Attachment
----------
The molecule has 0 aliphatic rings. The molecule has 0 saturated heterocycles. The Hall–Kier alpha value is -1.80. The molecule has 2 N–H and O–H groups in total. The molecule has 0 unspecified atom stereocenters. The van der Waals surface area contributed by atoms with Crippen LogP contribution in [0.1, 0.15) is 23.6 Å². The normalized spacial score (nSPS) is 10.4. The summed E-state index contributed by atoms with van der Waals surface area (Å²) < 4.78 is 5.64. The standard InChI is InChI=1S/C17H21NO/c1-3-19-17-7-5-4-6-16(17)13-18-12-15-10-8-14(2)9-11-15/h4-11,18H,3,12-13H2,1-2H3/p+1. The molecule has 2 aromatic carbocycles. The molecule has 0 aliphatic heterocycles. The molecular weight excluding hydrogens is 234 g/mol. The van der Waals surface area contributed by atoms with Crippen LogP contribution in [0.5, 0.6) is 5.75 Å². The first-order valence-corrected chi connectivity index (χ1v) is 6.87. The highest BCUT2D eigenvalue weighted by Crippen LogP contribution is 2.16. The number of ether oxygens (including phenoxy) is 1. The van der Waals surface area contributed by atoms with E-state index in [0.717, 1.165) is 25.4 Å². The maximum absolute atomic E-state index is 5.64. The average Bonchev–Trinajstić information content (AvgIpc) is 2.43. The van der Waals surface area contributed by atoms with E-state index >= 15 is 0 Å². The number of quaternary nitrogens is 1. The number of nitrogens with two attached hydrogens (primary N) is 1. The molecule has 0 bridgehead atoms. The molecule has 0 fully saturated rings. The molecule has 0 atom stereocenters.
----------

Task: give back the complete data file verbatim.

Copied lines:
The molecule has 0 aliphatic rings. The molecule has 0 saturated heterocycles. The Hall–Kier alpha value is -1.80. The molecule has 2 N–H and O–H groups in total. The molecule has 0 unspecified atom stereocenters. The van der Waals surface area contributed by atoms with Crippen LogP contribution in [0.1, 0.15) is 23.6 Å². The normalized spacial score (nSPS) is 10.4. The summed E-state index contributed by atoms with van der Waals surface area (Å²) < 4.78 is 5.64. The standard InChI is InChI=1S/C17H21NO/c1-3-19-17-7-5-4-6-16(17)13-18-12-15-10-8-14(2)9-11-15/h4-11,18H,3,12-13H2,1-2H3/p+1. The molecule has 2 aromatic carbocycles. The molecule has 0 aliphatic heterocycles. The molecular weight excluding hydrogens is 234 g/mol. The van der Waals surface area contributed by atoms with Crippen LogP contribution in [0.5, 0.6) is 5.75 Å². The first-order valence-corrected chi connectivity index (χ1v) is 6.87. The highest BCUT2D eigenvalue weighted by Crippen LogP contribution is 2.16. The number of ether oxygens (including phenoxy) is 1. The van der Waals surface area contributed by atoms with E-state index in [0.717, 1.165) is 25.4 Å². The maximum absolute atomic E-state index is 5.64. The average Bonchev–Trinajstić information content (AvgIpc) is 2.43. The van der Waals surface area contributed by atoms with E-state index >= 15 is 0 Å². The number of quaternary nitrogens is 1. The number of nitrogens with two attached hydrogens (primary N) is 1. The molecule has 0 bridgehead atoms. The molecule has 0 fully saturated rings. The molecule has 0 atom stereocenters.